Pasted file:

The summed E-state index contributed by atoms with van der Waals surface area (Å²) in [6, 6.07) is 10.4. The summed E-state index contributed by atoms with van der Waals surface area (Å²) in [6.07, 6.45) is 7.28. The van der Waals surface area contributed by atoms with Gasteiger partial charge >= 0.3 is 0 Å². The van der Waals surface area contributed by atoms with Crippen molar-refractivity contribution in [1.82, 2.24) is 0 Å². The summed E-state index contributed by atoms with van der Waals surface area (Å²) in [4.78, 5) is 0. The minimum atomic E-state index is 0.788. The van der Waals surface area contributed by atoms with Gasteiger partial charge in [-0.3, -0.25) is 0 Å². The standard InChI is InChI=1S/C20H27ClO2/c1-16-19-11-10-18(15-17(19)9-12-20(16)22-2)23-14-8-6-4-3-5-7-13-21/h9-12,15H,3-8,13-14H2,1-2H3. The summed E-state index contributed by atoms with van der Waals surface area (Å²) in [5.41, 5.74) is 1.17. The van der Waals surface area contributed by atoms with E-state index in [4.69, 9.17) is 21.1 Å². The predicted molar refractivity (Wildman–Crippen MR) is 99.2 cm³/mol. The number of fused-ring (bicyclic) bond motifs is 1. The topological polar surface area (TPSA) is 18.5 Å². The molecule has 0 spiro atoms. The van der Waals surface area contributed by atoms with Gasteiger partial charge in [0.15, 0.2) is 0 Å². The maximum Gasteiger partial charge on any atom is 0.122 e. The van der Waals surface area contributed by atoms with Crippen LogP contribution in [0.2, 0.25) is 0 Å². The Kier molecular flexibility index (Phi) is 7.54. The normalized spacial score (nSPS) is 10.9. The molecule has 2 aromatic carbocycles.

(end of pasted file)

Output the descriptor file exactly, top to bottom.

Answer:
The summed E-state index contributed by atoms with van der Waals surface area (Å²) in [6, 6.07) is 10.4. The summed E-state index contributed by atoms with van der Waals surface area (Å²) in [6.07, 6.45) is 7.28. The van der Waals surface area contributed by atoms with Gasteiger partial charge >= 0.3 is 0 Å². The van der Waals surface area contributed by atoms with Crippen molar-refractivity contribution in [1.82, 2.24) is 0 Å². The summed E-state index contributed by atoms with van der Waals surface area (Å²) in [4.78, 5) is 0. The minimum atomic E-state index is 0.788. The van der Waals surface area contributed by atoms with Gasteiger partial charge in [-0.3, -0.25) is 0 Å². The standard InChI is InChI=1S/C20H27ClO2/c1-16-19-11-10-18(15-17(19)9-12-20(16)22-2)23-14-8-6-4-3-5-7-13-21/h9-12,15H,3-8,13-14H2,1-2H3. The summed E-state index contributed by atoms with van der Waals surface area (Å²) in [5.41, 5.74) is 1.17. The van der Waals surface area contributed by atoms with E-state index in [4.69, 9.17) is 21.1 Å². The predicted molar refractivity (Wildman–Crippen MR) is 99.2 cm³/mol. The number of fused-ring (bicyclic) bond motifs is 1. The topological polar surface area (TPSA) is 18.5 Å². The molecule has 0 spiro atoms. The van der Waals surface area contributed by atoms with Gasteiger partial charge in [0.15, 0.2) is 0 Å². The maximum Gasteiger partial charge on any atom is 0.122 e. The van der Waals surface area contributed by atoms with Crippen LogP contribution in [0.2, 0.25) is 0 Å². The Kier molecular flexibility index (Phi) is 7.54. The normalized spacial score (nSPS) is 10.9. The molecule has 2 aromatic carbocycles.